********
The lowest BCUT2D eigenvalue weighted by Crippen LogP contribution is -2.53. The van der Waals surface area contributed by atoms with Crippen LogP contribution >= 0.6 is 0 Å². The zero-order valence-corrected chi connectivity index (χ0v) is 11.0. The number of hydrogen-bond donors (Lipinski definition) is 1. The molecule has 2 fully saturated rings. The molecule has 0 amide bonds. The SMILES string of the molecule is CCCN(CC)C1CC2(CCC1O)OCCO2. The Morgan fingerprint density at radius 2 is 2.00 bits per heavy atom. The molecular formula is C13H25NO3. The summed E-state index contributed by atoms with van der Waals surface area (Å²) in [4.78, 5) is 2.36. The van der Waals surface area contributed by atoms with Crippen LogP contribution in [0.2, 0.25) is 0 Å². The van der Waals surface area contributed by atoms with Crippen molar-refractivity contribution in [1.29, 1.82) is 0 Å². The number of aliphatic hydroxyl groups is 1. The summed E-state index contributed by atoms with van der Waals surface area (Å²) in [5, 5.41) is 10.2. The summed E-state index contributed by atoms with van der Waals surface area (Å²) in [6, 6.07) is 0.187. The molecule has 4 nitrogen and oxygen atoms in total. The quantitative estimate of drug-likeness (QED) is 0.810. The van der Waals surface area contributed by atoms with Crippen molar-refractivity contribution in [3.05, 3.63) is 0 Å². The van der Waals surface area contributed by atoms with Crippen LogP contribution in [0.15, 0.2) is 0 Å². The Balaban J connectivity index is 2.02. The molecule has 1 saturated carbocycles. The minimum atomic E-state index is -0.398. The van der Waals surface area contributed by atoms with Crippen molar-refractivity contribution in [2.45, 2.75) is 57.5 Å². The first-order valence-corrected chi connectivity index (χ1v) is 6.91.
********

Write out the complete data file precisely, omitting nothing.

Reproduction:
The lowest BCUT2D eigenvalue weighted by Crippen LogP contribution is -2.53. The van der Waals surface area contributed by atoms with Crippen LogP contribution >= 0.6 is 0 Å². The zero-order valence-corrected chi connectivity index (χ0v) is 11.0. The number of hydrogen-bond donors (Lipinski definition) is 1. The molecule has 2 fully saturated rings. The molecule has 0 amide bonds. The SMILES string of the molecule is CCCN(CC)C1CC2(CCC1O)OCCO2. The Morgan fingerprint density at radius 2 is 2.00 bits per heavy atom. The molecular formula is C13H25NO3. The summed E-state index contributed by atoms with van der Waals surface area (Å²) in [4.78, 5) is 2.36. The van der Waals surface area contributed by atoms with Crippen LogP contribution in [0.2, 0.25) is 0 Å². The van der Waals surface area contributed by atoms with Crippen molar-refractivity contribution in [1.29, 1.82) is 0 Å². The number of aliphatic hydroxyl groups is 1. The summed E-state index contributed by atoms with van der Waals surface area (Å²) in [5, 5.41) is 10.2. The summed E-state index contributed by atoms with van der Waals surface area (Å²) in [6, 6.07) is 0.187. The molecule has 4 nitrogen and oxygen atoms in total. The quantitative estimate of drug-likeness (QED) is 0.810. The van der Waals surface area contributed by atoms with Crippen molar-refractivity contribution in [3.05, 3.63) is 0 Å². The van der Waals surface area contributed by atoms with Crippen LogP contribution in [0.15, 0.2) is 0 Å². The Balaban J connectivity index is 2.02. The molecule has 1 saturated carbocycles. The minimum atomic E-state index is -0.398. The van der Waals surface area contributed by atoms with Crippen molar-refractivity contribution in [2.45, 2.75) is 57.5 Å². The first-order valence-corrected chi connectivity index (χ1v) is 6.91.